— Warning that Germany was facing its greatest challenge since World War II, Chancellor Angela Merkel made a rare prime-time television appeal to her country to take the coronavirus threat seriously. The nation’s death toll has remained remarkably low at 28 fatalities out of more than 12,300 confirmed cases.
— A tiny fossil skull found in Belgium is giving scientists a rare look at the ancestors of today’s birds. They’re calling it the “Wonderchicken.”
— Uber and Lyft drivers depend on a steady stream of customers who have places to be. They’re bracing for impact as the coronavirus keeps people at home.
— Lime will remove its scooters from California and other states because of the coronavirus.
— With empty sidewalks, L.A. street vendors are struggling under the lockdown.
— A handful of NBA teams, including the Lakers, have offered coronavirus testing for their players, when the general public can’t get them. It comes down to connections.
— The coronavirus threw ESPN a curveball. How the sports giant is changing its game when there are no games to cover.
— The people who have participated in all 35 editions of the L.A. Marathon are an elite group. Known as the Legacy Runners, they share a passion and bond decades in the making.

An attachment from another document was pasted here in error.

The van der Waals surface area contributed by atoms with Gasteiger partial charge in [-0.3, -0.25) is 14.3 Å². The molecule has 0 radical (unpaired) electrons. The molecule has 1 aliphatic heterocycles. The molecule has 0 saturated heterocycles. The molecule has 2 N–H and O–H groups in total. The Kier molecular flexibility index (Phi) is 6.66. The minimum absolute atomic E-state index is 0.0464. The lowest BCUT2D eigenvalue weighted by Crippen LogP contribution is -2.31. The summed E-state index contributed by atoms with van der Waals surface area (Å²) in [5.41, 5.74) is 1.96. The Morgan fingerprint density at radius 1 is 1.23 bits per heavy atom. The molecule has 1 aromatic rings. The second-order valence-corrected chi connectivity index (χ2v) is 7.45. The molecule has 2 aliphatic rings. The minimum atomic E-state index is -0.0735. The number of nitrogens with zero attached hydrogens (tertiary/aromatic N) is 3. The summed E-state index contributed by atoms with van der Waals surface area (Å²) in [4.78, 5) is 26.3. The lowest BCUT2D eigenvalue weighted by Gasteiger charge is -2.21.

— Trump’s China-bashing might make his base happy, but it puts everyone at risk, The Times’ editorial board writes.
— Coronavirus makes jails and prisons potential death traps, but the editorial board writes, it is a crisis as well for the rest of us for two distinct reasons.
WHAT OUR EDITORS ARE READING
— Instagram was the place to show off a curated version of our lives. In the coronavirus era, it’s a real, raw and intimate window into our home lives. (The Atlantic)
— How Gene Carr, a retired NHL player who lives in Los Angeles, met the daughter he didn’t know existed. (The Athletic)
— Need a break? Watch this baby goat live cam from upstate New York. (Beekman 1802)
ONLY IN L.A.
Jack Henry Iverson turned 7 years old on St. Patrick’s Day. His school birthday party was canceled — after all, there was no school because of the coronavirus, and the CDC is warning against gatherings of more than 10 people. But Jack Henry’s mom had a sweet surprise in store for him when they went on a walk in their Culver City neighborhood.